Three years later, new red lines to cross in Egypt
Maybe there will be people who go today that want to express their love, admiration, and adoration of the general who would be president
It was Feb. 2. The now infamous “Day of the Camel,” when pro-Mubarak thugs stormed Tahrir Square - but you would not have guessed it earlier on in the day. Three years later, how things change - how people’s positions alternate - and how things stay exactly the same.
Maybe there will be people who go today that want to express their love, admiration, and adoration of the general who would be president. It wouldn’t surprise me. I certainly don’t remember that being an outcome anyone in Tahrir Square would have argued for on Jan. 25. What I do remember, however, were a few arguments that people had as they queued up. Some people who supported Hosni Mubarak were queuing up.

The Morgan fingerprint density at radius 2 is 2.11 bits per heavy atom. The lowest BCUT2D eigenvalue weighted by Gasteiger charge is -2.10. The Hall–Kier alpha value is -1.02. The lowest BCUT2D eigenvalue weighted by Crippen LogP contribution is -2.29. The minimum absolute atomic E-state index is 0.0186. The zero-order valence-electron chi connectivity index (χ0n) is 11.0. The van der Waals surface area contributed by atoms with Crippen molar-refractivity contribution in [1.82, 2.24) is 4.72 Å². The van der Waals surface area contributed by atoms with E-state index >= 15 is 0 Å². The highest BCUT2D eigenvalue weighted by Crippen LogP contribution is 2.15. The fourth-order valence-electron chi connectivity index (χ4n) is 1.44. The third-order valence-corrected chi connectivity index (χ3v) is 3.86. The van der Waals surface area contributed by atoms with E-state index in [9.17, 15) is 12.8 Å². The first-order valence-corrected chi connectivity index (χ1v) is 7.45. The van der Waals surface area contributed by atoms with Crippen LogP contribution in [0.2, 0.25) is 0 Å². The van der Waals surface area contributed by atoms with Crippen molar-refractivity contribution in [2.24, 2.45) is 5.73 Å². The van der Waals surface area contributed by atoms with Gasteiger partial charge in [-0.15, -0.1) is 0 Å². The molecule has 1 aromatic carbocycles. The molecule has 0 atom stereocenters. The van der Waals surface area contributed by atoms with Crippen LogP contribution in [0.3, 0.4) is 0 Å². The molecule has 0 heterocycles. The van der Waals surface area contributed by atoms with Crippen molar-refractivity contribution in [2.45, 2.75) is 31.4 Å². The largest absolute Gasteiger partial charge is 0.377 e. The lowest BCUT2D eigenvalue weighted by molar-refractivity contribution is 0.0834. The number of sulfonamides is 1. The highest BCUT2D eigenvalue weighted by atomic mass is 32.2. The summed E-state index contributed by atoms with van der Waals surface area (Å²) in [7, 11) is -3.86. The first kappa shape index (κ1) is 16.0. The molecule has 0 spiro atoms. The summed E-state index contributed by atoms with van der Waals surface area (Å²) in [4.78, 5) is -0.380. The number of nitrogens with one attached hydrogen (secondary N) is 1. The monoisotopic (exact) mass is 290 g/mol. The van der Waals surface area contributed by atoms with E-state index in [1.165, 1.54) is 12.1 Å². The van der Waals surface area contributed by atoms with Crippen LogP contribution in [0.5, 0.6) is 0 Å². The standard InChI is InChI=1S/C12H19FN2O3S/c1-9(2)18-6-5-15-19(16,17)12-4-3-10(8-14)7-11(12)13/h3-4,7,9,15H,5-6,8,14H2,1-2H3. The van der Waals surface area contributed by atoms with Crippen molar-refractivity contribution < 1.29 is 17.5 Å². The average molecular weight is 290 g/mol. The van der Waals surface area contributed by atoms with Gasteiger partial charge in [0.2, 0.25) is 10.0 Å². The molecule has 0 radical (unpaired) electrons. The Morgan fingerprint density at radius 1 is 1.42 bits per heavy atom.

They weren’t fights, there weren’t fisticuffs aplenty - there were just people arguing about what they wanted for the future. It strikes me that if today, people were queuing up, and wanted to criticize the powers that be, there would soon be accusations of ‘treason’ and ‘traitor’ being thrown about – if not immediate violence.
Nowhere to be found
I walk into the square. I must have been searched about four times. All of the searches were respectful, and highly apologetic about the need to search me. They were civilians. The police were nowhere to be found – because they’d been beaten. On Jan. 28, they had been beaten.
Maybe there will be people who go today that want to express their love, admiration, and adoration of the general who would be president. It wouldn’t surprise me. I certainly don’t remember that being an outcome anyone in Tahrir Square would have argued for on Jan. 25H.A. Hellyer